The men were expected to lose one-quarter of their body weight. They spent the first three months eating a normal diet of 3,200 calories a day followed by six months of semi-starvation. The semi-starvation period was followed by three months of rehabilitation calories (3,200) and finally an eight-week period of unrestricted rehabilitation, during which time there was no limitations on caloric intake.

Researchers closely monitored the physiological and psychological changes brought on by calorie restriction.

During the most restricted phase the changes were dramatic. Physically, the men became gaunt in appearance, and there were significant decreases in their strength, stamina, body temperature, heart rate, and even sex drive.

Psychologically, the effects were even more dramatic and mirror those almost anyone with any history of dieting can relate to.

They became obsessed with food. Any chance they had to get access to more food resulted in the men binge eating thousands of calories in a sitting.

Before the restriction period, the men were a lively bunch, discussing politics, current events, and more. During the restriction period, this quickly changed. They dreamt, read, fantasized, and talked about food all the time.

They became withdrawn, irritable, fatigued, and apathic. Depression, anxiety, and obsessive thinking (especially about food) were also observed.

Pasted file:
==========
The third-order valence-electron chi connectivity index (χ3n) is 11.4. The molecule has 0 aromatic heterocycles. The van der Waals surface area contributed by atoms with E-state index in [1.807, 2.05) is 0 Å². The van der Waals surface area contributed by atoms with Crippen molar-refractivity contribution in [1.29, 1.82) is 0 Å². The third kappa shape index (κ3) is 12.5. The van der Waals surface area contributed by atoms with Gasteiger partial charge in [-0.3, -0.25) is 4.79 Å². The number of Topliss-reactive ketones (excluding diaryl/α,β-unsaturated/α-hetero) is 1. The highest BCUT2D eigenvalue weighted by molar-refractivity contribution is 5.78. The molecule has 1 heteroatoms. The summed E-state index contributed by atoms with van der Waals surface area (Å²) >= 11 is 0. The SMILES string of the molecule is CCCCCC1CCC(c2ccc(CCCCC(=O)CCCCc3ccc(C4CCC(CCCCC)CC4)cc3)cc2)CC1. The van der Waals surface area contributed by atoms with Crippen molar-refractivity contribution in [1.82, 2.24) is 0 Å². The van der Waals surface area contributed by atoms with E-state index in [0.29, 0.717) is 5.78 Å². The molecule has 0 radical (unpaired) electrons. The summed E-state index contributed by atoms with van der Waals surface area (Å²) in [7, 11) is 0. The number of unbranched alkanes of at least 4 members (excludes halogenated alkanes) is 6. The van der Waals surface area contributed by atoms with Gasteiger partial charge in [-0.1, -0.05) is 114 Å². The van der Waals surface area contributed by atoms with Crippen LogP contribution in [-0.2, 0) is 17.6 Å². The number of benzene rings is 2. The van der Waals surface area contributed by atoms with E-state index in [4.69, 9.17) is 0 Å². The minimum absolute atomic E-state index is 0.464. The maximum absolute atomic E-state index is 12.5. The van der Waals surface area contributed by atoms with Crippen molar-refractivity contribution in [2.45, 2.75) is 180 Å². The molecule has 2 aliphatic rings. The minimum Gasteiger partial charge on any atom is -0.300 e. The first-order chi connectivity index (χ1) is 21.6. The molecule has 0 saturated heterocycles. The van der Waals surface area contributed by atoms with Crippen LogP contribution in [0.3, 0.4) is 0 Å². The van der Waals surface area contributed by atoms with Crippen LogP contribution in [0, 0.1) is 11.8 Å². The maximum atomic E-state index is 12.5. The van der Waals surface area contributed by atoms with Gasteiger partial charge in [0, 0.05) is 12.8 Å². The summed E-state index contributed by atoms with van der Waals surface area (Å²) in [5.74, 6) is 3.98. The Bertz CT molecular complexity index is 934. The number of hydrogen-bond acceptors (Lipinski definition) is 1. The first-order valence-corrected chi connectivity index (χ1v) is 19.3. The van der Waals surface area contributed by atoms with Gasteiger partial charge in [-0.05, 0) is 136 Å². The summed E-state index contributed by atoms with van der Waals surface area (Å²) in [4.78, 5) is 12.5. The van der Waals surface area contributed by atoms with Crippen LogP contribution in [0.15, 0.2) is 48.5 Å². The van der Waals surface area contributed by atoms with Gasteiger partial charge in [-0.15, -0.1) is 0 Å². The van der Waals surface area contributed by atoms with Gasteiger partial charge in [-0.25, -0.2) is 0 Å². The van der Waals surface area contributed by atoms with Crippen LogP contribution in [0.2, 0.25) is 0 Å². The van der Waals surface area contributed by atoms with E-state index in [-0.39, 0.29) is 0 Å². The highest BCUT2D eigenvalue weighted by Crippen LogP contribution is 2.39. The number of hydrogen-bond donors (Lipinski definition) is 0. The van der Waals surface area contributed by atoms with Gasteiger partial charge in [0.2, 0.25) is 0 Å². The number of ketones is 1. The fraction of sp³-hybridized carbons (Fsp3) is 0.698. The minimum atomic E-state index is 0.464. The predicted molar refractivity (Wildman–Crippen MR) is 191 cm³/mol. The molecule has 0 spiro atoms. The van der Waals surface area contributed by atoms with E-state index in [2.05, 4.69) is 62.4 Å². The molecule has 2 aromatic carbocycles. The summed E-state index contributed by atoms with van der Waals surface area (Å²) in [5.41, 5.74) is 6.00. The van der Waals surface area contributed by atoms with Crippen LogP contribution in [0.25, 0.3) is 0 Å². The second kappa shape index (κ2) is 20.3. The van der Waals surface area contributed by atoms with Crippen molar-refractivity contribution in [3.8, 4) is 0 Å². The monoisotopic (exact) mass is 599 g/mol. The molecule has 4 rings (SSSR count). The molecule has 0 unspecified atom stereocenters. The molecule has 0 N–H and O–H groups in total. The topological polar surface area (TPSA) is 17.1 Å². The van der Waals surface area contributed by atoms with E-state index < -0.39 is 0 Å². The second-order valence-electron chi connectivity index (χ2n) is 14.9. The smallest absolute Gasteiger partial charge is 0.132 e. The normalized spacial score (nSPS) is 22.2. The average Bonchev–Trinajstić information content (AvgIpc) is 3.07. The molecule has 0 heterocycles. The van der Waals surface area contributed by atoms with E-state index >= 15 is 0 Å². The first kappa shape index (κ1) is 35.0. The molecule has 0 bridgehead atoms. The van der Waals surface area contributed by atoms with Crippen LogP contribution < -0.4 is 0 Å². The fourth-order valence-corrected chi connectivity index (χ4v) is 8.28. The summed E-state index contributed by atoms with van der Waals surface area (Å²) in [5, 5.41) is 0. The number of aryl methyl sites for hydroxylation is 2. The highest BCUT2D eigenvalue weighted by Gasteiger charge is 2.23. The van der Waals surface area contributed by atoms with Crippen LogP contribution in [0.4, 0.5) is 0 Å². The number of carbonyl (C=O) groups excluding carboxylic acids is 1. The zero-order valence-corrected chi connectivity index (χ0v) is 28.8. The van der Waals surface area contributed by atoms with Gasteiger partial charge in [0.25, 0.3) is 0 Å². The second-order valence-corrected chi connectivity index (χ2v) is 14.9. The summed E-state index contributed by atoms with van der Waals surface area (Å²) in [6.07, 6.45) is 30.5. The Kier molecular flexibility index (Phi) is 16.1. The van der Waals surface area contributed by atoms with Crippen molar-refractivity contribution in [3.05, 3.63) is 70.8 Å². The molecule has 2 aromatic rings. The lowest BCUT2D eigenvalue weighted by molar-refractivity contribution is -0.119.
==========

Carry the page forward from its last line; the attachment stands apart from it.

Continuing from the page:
For some men, the study proved too difficult—they were excluded as a result of breaking the diet or not meeting their weight loss goals.

We don’t struggle to follow diets and food rules because we lack willpower. It’s literally the way our brains are wired.

Why? Because from an evolutionary standpoint, we’re not designed to restrict food. Coded into our DNA is the overwhelming urge to survive, so when food (either over-all calories or food groups) is restricted, our brains begin to create urgency, compulsions, and strong desires that force us to fill its needs—and often, even more than its needs (binges).

We cave because our brains are hardwired to. Then the act of caving actually gets wired into our brains as a habit that we continue to repeat on autopilot every time we restrict food or food groups.

And it triggers the punish mode that I spoke of earlier, which only compounds the problem and slowly degrades our self-worth.

So every year millions of people are spending tens of billions of dollars on diets that are making the majority of us heavier, depressed, anxious, food-obsessed binge eaters, and destroying our self-worth.

Now I know all that sounds pretty bleak, but there is a way out. I know because I’ve found it.

It sounds like the opposite of what we should do, but it saved my life.

I gave myself permission to eat whatever I wanted, whenever I wanted, and stopped trying to restrict. The scarier that sounds, the more you need to do it.

As soon as nothing is off limits, we can begin to slowly move away from the scarcity mindset and break the habits and obsessions created by dieting.

When we give ourselves unconditional permission to eat whatever we want, without guilt or judgment, we give ourselves the space to get mindful about our choices.

We give ourselves the opportunity to explore why we’re making the choices we’re making and the power to freely make different ones because we begin to value ourselves again.